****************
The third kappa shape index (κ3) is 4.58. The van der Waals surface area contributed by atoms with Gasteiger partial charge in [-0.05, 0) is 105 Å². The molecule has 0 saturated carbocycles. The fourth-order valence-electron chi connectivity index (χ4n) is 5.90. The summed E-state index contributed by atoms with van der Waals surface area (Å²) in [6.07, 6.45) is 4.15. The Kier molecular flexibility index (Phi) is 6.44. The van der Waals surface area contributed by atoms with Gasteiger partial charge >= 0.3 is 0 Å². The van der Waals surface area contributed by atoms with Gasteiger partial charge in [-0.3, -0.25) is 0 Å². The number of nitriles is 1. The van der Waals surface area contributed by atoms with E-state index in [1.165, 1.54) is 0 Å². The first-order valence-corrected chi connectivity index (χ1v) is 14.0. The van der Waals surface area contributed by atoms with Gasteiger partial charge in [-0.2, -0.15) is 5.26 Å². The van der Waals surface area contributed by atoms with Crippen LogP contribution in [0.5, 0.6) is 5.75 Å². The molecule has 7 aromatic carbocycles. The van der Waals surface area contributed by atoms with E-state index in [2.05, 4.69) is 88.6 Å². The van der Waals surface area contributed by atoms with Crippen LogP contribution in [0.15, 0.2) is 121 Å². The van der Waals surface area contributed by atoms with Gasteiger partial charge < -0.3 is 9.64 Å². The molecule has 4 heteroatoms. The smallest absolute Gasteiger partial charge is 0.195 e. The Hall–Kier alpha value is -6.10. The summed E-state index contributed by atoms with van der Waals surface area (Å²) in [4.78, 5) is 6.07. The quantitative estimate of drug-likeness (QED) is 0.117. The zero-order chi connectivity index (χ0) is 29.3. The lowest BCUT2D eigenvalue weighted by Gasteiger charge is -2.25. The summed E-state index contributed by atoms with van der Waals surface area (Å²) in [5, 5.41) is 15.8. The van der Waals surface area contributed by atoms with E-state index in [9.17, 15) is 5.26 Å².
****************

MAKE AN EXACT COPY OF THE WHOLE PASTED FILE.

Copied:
The third kappa shape index (κ3) is 4.58. The van der Waals surface area contributed by atoms with Gasteiger partial charge in [-0.05, 0) is 105 Å². The molecule has 0 saturated carbocycles. The fourth-order valence-electron chi connectivity index (χ4n) is 5.90. The summed E-state index contributed by atoms with van der Waals surface area (Å²) in [6.07, 6.45) is 4.15. The Kier molecular flexibility index (Phi) is 6.44. The van der Waals surface area contributed by atoms with Gasteiger partial charge >= 0.3 is 0 Å². The van der Waals surface area contributed by atoms with Gasteiger partial charge in [-0.3, -0.25) is 0 Å². The number of nitriles is 1. The van der Waals surface area contributed by atoms with E-state index in [1.165, 1.54) is 0 Å². The first-order valence-corrected chi connectivity index (χ1v) is 14.0. The van der Waals surface area contributed by atoms with Gasteiger partial charge in [-0.2, -0.15) is 5.26 Å². The van der Waals surface area contributed by atoms with Crippen LogP contribution in [0.5, 0.6) is 5.75 Å². The molecule has 7 aromatic carbocycles. The van der Waals surface area contributed by atoms with E-state index in [2.05, 4.69) is 88.6 Å². The van der Waals surface area contributed by atoms with Crippen LogP contribution in [0.15, 0.2) is 121 Å². The van der Waals surface area contributed by atoms with Gasteiger partial charge < -0.3 is 9.64 Å². The molecule has 4 heteroatoms. The smallest absolute Gasteiger partial charge is 0.195 e. The Hall–Kier alpha value is -6.10. The summed E-state index contributed by atoms with van der Waals surface area (Å²) in [4.78, 5) is 6.07. The quantitative estimate of drug-likeness (QED) is 0.117. The zero-order chi connectivity index (χ0) is 29.3. The lowest BCUT2D eigenvalue weighted by Gasteiger charge is -2.25. The summed E-state index contributed by atoms with van der Waals surface area (Å²) in [5, 5.41) is 15.8. The van der Waals surface area contributed by atoms with E-state index in [9.17, 15) is 5.26 Å².